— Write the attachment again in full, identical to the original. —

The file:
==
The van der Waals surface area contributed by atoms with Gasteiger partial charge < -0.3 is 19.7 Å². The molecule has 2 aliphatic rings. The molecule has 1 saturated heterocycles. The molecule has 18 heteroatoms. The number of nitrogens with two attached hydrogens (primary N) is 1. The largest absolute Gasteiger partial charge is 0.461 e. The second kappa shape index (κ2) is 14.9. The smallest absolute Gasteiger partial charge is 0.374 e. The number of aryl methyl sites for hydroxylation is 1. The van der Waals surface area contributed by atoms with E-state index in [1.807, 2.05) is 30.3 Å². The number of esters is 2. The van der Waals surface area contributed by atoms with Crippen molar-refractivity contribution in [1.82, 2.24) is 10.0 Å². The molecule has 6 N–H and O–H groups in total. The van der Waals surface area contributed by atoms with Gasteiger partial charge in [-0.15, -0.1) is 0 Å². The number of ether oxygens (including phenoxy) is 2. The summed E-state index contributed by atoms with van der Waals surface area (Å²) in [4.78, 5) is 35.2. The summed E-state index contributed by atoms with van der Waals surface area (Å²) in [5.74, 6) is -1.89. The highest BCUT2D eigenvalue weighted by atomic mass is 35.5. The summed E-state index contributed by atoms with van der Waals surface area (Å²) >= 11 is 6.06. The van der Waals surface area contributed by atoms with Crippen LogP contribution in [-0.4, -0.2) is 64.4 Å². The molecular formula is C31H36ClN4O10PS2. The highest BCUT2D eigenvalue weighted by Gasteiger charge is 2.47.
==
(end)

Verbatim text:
The van der Waals surface area contributed by atoms with Gasteiger partial charge < -0.3 is 19.7 Å². The molecule has 2 aliphatic rings. The molecule has 1 saturated heterocycles. The molecule has 18 heteroatoms. The number of nitrogens with two attached hydrogens (primary N) is 1. The largest absolute Gasteiger partial charge is 0.461 e. The second kappa shape index (κ2) is 14.9. The smallest absolute Gasteiger partial charge is 0.374 e. The number of aryl methyl sites for hydroxylation is 1. The van der Waals surface area contributed by atoms with E-state index in [1.807, 2.05) is 30.3 Å². The number of esters is 2. The van der Waals surface area contributed by atoms with Crippen molar-refractivity contribution in [1.82, 2.24) is 10.0 Å². The molecule has 6 N–H and O–H groups in total. The van der Waals surface area contributed by atoms with Gasteiger partial charge in [-0.15, -0.1) is 0 Å². The number of ether oxygens (including phenoxy) is 2. The summed E-state index contributed by atoms with van der Waals surface area (Å²) in [4.78, 5) is 35.2. The summed E-state index contributed by atoms with van der Waals surface area (Å²) in [5.74, 6) is -1.89. The highest BCUT2D eigenvalue weighted by atomic mass is 35.5. The summed E-state index contributed by atoms with van der Waals surface area (Å²) >= 11 is 6.06. The van der Waals surface area contributed by atoms with Crippen LogP contribution in [-0.4, -0.2) is 64.4 Å². The molecular formula is C31H36ClN4O10PS2. The highest BCUT2D eigenvalue weighted by Gasteiger charge is 2.47.